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September 24, 2017


The Red Fort in Delhi, built by the Mughal emperors, is the site of the Indian premier’s annual independence day address to the nation, a practice in place since 1947 | Reuters
The Red Fort in Delhi, built by the Mughal emperors, is the site of the Indian premier’s annual independence day address to the nation, a practice in place since 1947 | Reuters

The past is a foreign country; they do things differently there. And yet we spurn L.P. Hartley’s advice and yield to the temptation to judge historical figures and events with 21st century notions. Then there is the more sinister collective amnesia brought on by a systematic, state-sponsored agenda of sweeping the truth under the rug. Soviet Russia, Nazi Germany and even liberal democracies have been complicit in such propagandas in the past. In present times, India is following the sad example of a self-induced amnesia about its own glorious past.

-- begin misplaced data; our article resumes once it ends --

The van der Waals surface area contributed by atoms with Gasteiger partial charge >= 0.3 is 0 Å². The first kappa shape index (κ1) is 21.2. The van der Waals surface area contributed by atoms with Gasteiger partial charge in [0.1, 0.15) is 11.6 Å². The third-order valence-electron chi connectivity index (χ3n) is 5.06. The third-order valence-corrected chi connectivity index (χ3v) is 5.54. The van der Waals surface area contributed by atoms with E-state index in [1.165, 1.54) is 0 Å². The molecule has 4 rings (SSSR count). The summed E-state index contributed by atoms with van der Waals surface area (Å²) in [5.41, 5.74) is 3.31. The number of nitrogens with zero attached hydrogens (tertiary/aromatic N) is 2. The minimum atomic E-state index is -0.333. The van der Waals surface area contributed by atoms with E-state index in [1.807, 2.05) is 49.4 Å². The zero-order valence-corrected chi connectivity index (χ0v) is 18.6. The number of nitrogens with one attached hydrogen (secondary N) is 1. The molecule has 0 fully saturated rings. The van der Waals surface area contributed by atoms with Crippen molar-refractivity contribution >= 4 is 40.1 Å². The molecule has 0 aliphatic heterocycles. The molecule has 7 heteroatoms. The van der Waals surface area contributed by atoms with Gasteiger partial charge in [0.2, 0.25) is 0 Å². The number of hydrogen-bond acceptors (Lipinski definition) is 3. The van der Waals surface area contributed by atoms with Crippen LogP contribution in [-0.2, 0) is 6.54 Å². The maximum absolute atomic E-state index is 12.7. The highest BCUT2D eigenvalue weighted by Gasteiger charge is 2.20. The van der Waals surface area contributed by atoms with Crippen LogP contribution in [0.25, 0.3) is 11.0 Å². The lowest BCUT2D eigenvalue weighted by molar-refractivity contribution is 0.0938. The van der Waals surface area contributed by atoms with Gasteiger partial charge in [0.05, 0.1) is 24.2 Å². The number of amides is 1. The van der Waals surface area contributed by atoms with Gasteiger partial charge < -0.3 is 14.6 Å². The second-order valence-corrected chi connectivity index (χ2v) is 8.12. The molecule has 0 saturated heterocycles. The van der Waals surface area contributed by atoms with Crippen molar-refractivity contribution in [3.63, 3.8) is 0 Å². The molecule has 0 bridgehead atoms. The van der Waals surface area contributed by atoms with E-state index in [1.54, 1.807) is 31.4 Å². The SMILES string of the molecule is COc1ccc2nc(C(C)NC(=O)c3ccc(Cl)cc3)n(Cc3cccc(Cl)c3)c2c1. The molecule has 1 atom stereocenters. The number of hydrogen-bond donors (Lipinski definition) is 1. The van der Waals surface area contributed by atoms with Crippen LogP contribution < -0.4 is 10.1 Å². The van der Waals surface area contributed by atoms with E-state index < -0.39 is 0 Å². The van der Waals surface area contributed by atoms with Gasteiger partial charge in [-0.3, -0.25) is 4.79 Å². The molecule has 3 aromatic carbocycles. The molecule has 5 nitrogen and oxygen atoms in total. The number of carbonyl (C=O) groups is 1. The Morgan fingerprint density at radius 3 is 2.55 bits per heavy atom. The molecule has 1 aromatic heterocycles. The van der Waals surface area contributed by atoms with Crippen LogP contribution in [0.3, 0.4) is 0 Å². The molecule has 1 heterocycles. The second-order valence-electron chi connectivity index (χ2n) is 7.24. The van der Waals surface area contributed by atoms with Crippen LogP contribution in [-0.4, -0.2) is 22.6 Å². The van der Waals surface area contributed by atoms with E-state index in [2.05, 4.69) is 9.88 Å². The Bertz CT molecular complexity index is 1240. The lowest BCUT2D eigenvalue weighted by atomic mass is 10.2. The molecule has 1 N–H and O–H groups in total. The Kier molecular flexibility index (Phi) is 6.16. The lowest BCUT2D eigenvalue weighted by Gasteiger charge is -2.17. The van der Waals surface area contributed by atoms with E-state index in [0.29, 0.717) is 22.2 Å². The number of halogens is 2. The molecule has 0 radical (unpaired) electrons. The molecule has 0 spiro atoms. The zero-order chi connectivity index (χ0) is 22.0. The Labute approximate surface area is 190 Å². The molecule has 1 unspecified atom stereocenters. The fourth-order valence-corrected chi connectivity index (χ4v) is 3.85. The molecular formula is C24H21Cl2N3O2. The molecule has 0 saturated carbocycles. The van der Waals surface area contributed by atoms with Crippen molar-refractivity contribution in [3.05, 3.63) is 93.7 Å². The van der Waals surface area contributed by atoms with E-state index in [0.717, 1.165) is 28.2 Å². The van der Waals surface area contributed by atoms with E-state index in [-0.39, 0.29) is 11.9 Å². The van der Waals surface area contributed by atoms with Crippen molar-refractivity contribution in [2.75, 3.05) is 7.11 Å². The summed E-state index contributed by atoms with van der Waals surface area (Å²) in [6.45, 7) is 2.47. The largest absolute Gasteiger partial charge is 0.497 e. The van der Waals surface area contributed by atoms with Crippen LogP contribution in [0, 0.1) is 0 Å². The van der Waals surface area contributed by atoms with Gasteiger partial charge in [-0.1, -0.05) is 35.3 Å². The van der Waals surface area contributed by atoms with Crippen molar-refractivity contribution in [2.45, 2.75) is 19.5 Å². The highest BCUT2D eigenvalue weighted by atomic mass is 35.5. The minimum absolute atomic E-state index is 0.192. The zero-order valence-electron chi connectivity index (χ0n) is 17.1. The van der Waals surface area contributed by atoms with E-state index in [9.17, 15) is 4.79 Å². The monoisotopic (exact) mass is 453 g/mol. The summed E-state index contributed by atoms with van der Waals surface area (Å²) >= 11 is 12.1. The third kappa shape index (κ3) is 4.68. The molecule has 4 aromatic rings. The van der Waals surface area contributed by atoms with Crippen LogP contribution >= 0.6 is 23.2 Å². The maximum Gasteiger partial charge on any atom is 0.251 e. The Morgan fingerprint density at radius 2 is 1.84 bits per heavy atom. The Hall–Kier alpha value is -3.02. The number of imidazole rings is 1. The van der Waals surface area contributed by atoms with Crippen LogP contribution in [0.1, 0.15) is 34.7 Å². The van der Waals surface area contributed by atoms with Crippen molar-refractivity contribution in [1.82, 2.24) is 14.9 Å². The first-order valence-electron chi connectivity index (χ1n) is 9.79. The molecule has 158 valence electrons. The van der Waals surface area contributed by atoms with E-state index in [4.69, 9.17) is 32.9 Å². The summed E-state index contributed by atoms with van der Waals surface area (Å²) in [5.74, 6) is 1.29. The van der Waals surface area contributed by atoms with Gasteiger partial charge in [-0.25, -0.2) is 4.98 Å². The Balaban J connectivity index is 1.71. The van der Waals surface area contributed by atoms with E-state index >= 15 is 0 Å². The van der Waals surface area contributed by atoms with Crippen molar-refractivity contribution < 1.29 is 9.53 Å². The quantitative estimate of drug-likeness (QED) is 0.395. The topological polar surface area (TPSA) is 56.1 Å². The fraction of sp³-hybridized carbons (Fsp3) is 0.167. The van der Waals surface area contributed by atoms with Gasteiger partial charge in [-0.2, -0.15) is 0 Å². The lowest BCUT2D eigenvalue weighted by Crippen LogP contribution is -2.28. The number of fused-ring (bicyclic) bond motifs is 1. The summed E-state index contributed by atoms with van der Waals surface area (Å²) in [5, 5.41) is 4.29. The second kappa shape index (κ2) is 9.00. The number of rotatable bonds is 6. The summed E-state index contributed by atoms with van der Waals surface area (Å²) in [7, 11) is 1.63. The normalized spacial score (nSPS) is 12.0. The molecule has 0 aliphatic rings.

It takes a leap of imagination to reduce the Mughals to merely ‘invaders’ as Yogi Adityanath, chief minister of Uttar Pradesh recently did. It’s an offence to a nation’s own proud lineage if traces of the mighty Mughals are wiped away from history textbooks because of religious prejudice. Above all, it’s a travesty of justice if a statue reportedly costing $530 million is to be erected of the Maratha king Chhatrapati Shivaji, whom Emperor Aurangzeb dismissed as a ‘mountain rat’, while the Mughal king himself rests in an obscure grave in India.